Here’s the challenge: You want to pack a school lunch that’s tasty, nourishing and even fun. But this year you really need to watch your budget. What’s a parent to do?
Review the basics. A nutritious school lunch should include a lean source of protein, a grain (preferably a whole grain), a vegetable, a fruit and a beverage. Physically active children for whom calories aren’t an issue may enjoy a treat such as chips or a sweet.
Involve each child. More than ever before, involve your children with the planning, shopping and preparing of lunches because they’re more likely to eat it if they helped pack it. You can start by asking each child to tell you what foods he likes. Just because he enjoyed apple slices last year doesn’t mean he likes them this year. Keep the list handy for when you shop. Tossing away unwanted food in the lunchroom is like throwing away hard-earned money.
Not the same old sandwich. If your little scholar tires of the same old PB&J, how about these budget-friendly tummy-tamers?
•Cook extra servings for dinner and save them for tomorrow’s lunches. Fill a wide-mouth thermal jar with a hearty soup, chili, baked beans, stir fry, lasagna or stew.
•Lunch pockets: Stuff half a whole wheat pita pocket with leftover sliced turkey, shredded lettuce and carrot. Drizzle a little salad dressing over it all.
•Pasta salad: Turn extra pasta into a salad by adding chunks of cheese or meat, olives and cooked or raw vegetables. Add a little bottled dressing or just a splash of olive oil and wine vinegar plus seasonings.
•Make your own cheese sticks: Buy a block of cheese and cut into 1-ounce portions, then wrap in wax paper, plastic wrap or bag, a suggestion provided by Melissa Dobbins, registered dietitian with the Midwest Dairy Council. She says, “One ounce of cheese provides more protein than one egg.”
•Roll last night’s meat and vegetables into tortilla wraps.
•Prepare entire turkey breasts and small hams that you roast and slice yourself instead of buying pricey deli meats.
•Peanut butter roll-ups: Spread a whole wheat tortilla with peanut butter and roll it up.
•Make your own prepackaged lunches by buying a reusable container that’s divided into sections. Pack several crackers, cheese cubes and chunks of turkey breast to make your own cracker sandwiches. Include fruit and a yogurt dip and perhaps a square of chocolate.
•After taco night, throw together a taco salad lunch by filling one container with meat and another with lettuce and cheese. Add a packet of salsa and bag of tortilla chips.
Budget-friendly add-ins. Buy fruit in season or fill a plastic container with canned fruit or fruit sauce during the winter, in lieu of store-bought fruit cups.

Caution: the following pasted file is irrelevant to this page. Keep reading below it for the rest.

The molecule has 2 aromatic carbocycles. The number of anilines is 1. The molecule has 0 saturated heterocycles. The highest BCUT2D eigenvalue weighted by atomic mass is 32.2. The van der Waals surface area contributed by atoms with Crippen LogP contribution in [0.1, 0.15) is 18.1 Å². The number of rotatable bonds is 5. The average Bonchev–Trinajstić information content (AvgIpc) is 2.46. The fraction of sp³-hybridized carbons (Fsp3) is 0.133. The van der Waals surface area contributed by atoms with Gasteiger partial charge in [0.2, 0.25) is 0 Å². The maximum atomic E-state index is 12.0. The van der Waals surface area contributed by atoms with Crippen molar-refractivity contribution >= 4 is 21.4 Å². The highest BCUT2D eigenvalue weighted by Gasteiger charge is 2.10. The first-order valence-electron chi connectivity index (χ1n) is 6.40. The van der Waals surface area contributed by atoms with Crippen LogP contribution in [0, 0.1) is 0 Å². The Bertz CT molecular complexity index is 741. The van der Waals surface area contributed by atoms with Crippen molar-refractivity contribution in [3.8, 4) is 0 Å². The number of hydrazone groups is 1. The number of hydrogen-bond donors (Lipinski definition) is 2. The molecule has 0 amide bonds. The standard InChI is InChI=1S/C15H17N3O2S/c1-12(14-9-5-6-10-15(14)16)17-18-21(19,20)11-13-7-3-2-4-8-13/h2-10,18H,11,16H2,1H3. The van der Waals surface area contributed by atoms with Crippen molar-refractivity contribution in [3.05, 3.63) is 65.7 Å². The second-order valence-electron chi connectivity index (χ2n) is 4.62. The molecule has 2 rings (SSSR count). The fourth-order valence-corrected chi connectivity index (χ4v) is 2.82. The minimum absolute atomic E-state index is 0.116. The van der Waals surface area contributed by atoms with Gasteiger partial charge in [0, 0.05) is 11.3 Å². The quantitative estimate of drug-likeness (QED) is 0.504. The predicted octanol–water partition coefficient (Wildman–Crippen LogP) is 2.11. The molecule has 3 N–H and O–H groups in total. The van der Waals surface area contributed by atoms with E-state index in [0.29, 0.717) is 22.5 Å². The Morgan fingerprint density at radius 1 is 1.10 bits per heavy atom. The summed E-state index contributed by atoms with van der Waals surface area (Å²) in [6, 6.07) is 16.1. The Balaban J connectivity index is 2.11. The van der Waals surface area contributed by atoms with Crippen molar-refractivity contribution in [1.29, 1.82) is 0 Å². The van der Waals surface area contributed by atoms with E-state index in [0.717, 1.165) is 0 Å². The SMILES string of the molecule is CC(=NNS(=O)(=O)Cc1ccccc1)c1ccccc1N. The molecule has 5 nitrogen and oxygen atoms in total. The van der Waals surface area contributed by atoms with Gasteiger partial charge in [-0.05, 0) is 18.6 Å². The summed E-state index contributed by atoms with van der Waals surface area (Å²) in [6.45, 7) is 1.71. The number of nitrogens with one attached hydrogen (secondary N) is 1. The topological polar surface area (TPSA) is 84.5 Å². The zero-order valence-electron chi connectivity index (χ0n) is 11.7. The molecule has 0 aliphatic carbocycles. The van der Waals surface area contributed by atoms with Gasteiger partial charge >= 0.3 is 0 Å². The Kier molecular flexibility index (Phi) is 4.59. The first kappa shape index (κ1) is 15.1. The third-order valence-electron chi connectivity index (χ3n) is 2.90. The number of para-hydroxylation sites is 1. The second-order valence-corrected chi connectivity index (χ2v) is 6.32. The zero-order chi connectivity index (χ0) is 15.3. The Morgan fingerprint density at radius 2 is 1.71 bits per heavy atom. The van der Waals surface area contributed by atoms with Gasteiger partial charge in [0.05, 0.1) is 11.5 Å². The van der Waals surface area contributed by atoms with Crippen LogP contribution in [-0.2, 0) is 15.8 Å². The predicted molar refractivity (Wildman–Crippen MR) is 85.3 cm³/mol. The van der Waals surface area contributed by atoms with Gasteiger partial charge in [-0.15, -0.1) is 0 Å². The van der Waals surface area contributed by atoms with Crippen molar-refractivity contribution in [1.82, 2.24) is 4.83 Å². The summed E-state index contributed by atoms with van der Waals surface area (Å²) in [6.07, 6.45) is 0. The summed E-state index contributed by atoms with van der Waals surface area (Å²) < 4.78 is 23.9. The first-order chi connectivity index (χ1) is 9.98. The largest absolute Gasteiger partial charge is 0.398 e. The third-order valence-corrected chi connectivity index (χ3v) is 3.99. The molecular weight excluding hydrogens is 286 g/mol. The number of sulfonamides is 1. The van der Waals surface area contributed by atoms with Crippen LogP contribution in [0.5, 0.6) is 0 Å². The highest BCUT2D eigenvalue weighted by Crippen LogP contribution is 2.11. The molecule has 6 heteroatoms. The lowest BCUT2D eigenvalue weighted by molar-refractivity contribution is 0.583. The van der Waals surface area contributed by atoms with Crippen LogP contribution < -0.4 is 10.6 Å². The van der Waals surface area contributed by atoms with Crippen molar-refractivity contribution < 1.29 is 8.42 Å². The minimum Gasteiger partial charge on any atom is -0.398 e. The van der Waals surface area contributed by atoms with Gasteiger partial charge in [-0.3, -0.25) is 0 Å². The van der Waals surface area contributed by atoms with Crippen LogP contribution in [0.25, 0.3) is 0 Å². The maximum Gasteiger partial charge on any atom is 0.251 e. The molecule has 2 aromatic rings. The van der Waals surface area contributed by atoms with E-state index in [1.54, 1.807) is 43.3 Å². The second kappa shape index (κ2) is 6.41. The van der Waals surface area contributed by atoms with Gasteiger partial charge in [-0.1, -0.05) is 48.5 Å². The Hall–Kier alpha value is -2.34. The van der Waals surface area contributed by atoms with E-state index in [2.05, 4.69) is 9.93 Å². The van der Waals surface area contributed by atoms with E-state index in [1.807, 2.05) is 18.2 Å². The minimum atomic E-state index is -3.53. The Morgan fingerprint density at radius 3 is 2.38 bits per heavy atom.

Instead of pricey prepackaged snacks, pack home-popped popcorn from the night before. Don’t forget that popcorn counts as a whole grain.
Combine bite-sized cereal (use up small amounts at the bottom of the box), dried fruit (such as raisins), mini-pretzels and nuts for a homemade snack mix. Mix up a batch ahead of time and divide into grab-and-go snack-sized bags.
Make your own parfait. Buy low-fat, plain yogurt by the quart and mix with sliced fresh fruit or berries in a single-serve reusable plastic container. Eight ounces of yogurt provide the same amount of potassium as one banana and more calcium than three cups of broccoli, according to Dobbins, who is also a spokesperson for the Illinois Dietetic Association.
As always, keep food safety in mind. Freezable cold packs or frozen bottles of water allow you to send your child to school with perishables that will stay cold until it’s time to eat.
Packing frugal, yet nourishing, lunches while lowering the school lunch tab is easy if you plan ahead. By cutting back on prepackaged items, your children can eat more nutritiously-and your wallet may weigh more.
Spicy Snack Mix
6 cups popped popcorn
2 cups small corn chips
1 cup baked pretzel snack crackers or mini-pretzels
8 ounces cheddar or jalapeño jack cheese, cut into cubes
1 Tbsp. taco seasoning mix
Place popcorn, corn chips and pretzels in a large bowl. Add cheese cubes and taco seasoning mix. Toss lightly.
Prep Time: 10 minutes
Cost per serving: 29 cents
Nutrition facts per serving: 180 calories; 11 g fat; 5 g saturated fat; 21 mg cholesterol; 14 g carbohydrate, 7 g protein; 306 mg sodium; 1 g fiber; 15% DV calcium. Source: MidwestDairy.com
Christine M. Palumbo, RD, enjoys speaking and writing about nutrition. Her own favorite school lunches were when her mother packed leftover soup in a Thermos bottle. Contact her at (630) 369-8495 or ChristinePalumbo.com.